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Deborah Barnum wrote about the publishing history of Northanger Abbey in December, at the beginning of my blog series “Youth and Experience: Northanger Abbey and Persuasion,” and now that we’re about halfway through the series, she’s contributed a guest post on the publishing history of Persuasion.PersuasionIf you missed any of the posts on Northanger Abbey and want to catch up, you can find them all listed here. We’ll spend April, May, and June talking about Persuasion. 

Deb is a former law librarian and she’s currently the owner of Bygone Books, an online shop of collectible books in Burlington, Vermont. She’s the Co-Regional Coordinator for the Vermont Region of the Jane Austen Society of North America (JASNA), and she compiles the annual “Jane Austen Bibliography” for Persuasions-Online and the Burney bibliography for The Burney Journal. A long-time JASNA member, she serves on the Publications Committee. She’s also a board member of NAFCHL (North American Friends of Chawton House Library). You can find her online at Jane Austen in Vermont. Welcome back, Deb, and thank you for celebrating Persuasion with us!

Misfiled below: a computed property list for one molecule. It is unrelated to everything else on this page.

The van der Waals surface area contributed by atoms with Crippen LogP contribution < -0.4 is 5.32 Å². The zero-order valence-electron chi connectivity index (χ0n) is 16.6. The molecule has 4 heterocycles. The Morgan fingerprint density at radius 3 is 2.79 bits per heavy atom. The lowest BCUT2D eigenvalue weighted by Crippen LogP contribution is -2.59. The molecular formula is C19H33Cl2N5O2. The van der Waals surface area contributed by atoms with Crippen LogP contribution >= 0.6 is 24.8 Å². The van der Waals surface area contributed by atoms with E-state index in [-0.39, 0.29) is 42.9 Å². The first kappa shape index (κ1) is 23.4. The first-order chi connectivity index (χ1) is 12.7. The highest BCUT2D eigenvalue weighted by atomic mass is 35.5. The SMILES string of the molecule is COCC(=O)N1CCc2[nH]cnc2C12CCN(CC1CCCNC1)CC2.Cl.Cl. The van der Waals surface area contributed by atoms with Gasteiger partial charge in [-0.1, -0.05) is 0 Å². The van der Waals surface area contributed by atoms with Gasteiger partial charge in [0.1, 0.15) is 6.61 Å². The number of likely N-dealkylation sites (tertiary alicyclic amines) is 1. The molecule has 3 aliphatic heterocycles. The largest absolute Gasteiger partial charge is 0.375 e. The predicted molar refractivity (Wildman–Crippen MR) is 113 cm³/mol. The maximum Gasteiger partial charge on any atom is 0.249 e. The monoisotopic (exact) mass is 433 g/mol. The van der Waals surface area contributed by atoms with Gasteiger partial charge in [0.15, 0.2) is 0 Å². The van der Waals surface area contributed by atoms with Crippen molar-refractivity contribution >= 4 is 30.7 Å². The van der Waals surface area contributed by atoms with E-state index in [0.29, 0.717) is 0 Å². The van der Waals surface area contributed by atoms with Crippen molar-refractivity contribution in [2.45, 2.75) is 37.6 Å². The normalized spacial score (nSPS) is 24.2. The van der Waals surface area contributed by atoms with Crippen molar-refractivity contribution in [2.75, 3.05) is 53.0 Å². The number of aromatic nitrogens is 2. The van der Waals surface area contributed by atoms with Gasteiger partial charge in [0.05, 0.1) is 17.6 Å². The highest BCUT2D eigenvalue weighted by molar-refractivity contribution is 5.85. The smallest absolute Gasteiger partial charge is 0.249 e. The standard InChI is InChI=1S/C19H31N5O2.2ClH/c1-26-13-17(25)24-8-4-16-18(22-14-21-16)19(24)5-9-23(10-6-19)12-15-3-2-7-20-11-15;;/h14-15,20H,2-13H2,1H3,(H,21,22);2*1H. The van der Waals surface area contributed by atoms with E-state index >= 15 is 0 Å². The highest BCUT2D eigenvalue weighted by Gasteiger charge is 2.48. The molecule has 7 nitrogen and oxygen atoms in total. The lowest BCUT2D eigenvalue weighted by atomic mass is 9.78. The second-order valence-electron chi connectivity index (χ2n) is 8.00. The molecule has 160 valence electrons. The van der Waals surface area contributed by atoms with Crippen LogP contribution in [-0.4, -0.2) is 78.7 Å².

Here’s the first paragraph of Deb’s post on Persuasion:

I begin with my own prejudice – Persuasion has long been my favorite Austen novel. One cannot dispute the joy of reading Pride and Prejudice; or the laughter at the pure innocence and brilliance of Northanger Abbey; we can sympathize with the moral steadfastness of Fanny in Mansfield Park, savor the (im)perfections of Emma (both the book and heroine!), and revel in that dawning realization that Sense and Sensibility is so much better than at first thought. But it is Persuasion that holds my abiding affection – a novel of second chances, a novel that seems closest in some inexplicable way to Jane Austen herself, a romance where she actually plays out the agony of lost and found love, and so unlike her, a profession of love that she actually doesn’t back off from and leave the reader to their own imaginings!

But here today, I am only going to talk of how it all came to be…

Read the rest on her blog, Jane Austen in Vermont.

Youth and ExperienceSixteenth in a series of blog posts celebrating 200 years of Jane Austen’s Northanger Abbey and Persuasion. To read more about all the posts in the series, visit “Youth and Experience.”  Coming soon: guest posts by L. Bao Bui, Daniel Woolf, and Elisabeth Lenckos.

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